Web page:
This study aims to bridge the gap between findings based on limited-area large eddy simulations that typically use hectometre or finer grid spacings and emerging global storm-resolving models that apply kilometre grid spacings. It investigates how the representation of shallow cumuli and their climate feedback is affected by the choice of horizontal resolution. To do so, a setup based on the Rain In Cumulus over the Ocean field campaign is used (Rauber et al., 2007). A shallow trade cumulus field is simulated with the ICOsahedral Nonhydrostatic Large Eddy Model (ICON-LEM) (Dipankar et al., 2015; Heinze et al., 2017) in a control and a perturbed 4 K warmed climate while degrading horizontal resolution from 100 m to 5 km. The results are discussed by initially looking at the effect of resolution on the representation of shallow cumulus clouds in a control climate in Sect. 3 and subsequently on the response of shallow cumulus clouds to a warming climate in Sect. 4.
Experiments are conducted with ICON-LEM. ICON was developed in collaboration between the Max Planck Institute for Meteorology and the German Weather Service, and it solves the equations of motions on an unstructured triangular Arakawa C grid. For global applications, it is based on successive refinements of a spherical icosahedron (Zängl et al., 2015), but here instead a two-way cyclic torus domain is used. A detailed description of the LES version (ICON-LEM) can be found in Dipankar et al. (2015). In the specific ICON-LEM setup for this study, subgrid-scale turbulence is modelled based on the classical Smagorinsky scheme with modifications by Lilly (1962). For microphysical properties, the simple saturation adjustment scheme is used in experiments where precipitation is prohibited. In experiments with precipitation processes, a one-moment microphysics scheme including cloud water, rain, snow and ice with a constant cloud droplet concentration of 200 cm−3 (Doms et al., 2011) is applied. Radiation is computed with the Rapid Radiative Transfer Model (RRTM; Mlawer et al., 1997) scheme. A simple all-or-nothing scheme is applied for cloud fraction (Sommeria and Deardorff, 1977).
The setup is based on the Rain In Cumulus over the Ocean (RICO) measurement campaign (Rauber et al., 2007). The RICO case developed by van Zanten et al. (2011) prescribes large-scale forcings and initial profiles characteristic of the broader trades and serves as a control experiment representative of present climate conditions. Figure 1 shows the profiles used for initialization of potential temperature θ, specific humidity qv and the horizontal winds u and v. The large-scale forcing is prescribed with time-invariant profiles of the subsidence rate and temperature and moisture tendencies due to radiative cooling and horizontal advection. As a modification to the case defined by van Zanten et al. (2011), radiation is computed interactively online to be able to calculate cloud radiative effects, which requires a model top of about 20 km in ICON-LEM. Below 4 km height, initial profiles and large-scale forcings as in van Zanten et al. (2011), besides the radiative cooling, are applied; above, they are expanded accordingly, mostly with piecewise linear extrapolation; see Appendix A1 for details. Sea surface temperature is fixed at 299.8 K as in the RICO setup, and bulk aerodynamics formulas parameterize the surface momentum and thermodynamic fluxes. Simulations are performed on a pseudo-torus grid with doubly periodic boundary conditions and flat geometry. The domain is fixed over a central latitude of 18∘ N. In the vertical, 175 levels are used with grid spacings of 40 to 60 m beneath 5 km height, stretching to approximately 300 m at the model top of 22 km. Duration of the simulations is 48 h, and statistics shown are the second-day mean.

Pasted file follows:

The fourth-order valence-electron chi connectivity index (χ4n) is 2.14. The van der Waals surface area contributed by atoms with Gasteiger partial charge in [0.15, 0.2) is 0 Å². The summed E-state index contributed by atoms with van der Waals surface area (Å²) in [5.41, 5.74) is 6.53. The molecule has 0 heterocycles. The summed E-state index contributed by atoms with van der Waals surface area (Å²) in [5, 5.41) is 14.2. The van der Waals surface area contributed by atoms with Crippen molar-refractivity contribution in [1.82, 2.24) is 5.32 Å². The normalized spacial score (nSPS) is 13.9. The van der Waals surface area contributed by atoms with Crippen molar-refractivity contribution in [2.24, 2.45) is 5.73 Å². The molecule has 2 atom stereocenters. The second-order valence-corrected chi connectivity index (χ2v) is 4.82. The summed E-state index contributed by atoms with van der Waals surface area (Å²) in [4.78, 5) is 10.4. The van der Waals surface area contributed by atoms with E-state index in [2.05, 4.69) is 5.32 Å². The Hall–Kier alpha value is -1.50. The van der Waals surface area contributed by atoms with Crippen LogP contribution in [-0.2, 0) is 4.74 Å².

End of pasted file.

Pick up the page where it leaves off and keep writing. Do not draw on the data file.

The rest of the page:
The warming experiment design follows a simple idealized climate change as used in, e.g. Rieck et al. (2012). It increases the temperature profile compared to the control run while keeping relative humidity constant. Simulations are run with five different horizontal resolutions: 100 m, 500 m, 1 km, 2.5 km and 5 km, employed on three different domain sizes. The domain sizes are chosen to be ideally suitable to run with two different horizontal resolutions. They span 50 to 200 points, resulting in domain sizes between 12 × 12 km and 500 × 500 km. The basic experiment inhibits precipitation and warms surface and atmosphere uniformly by 4 K as in Rieck et al. (2012). Furthermore, two refined experiments are conducted: one allowing precipitation to develop as in Vogel et al. (2016) and another one altering the vertical warming to follow a moist adiabat as in Blossey et al. (2013). These tests show how robust the findings are against simplifications made in the original experimental setup. See Table 1 for an overview of the different experiments.
In this section, we present characteristics of the simulated shallow cumulus regime in the control case and highlight similarities and differences as the resolution is coarsened. This lays out the groundwork to study in the following how shallow cumulus clouds respond to a perturbed warmer climate and how this depends on horizontal resolution (Sect. 4).
3.1 Standard case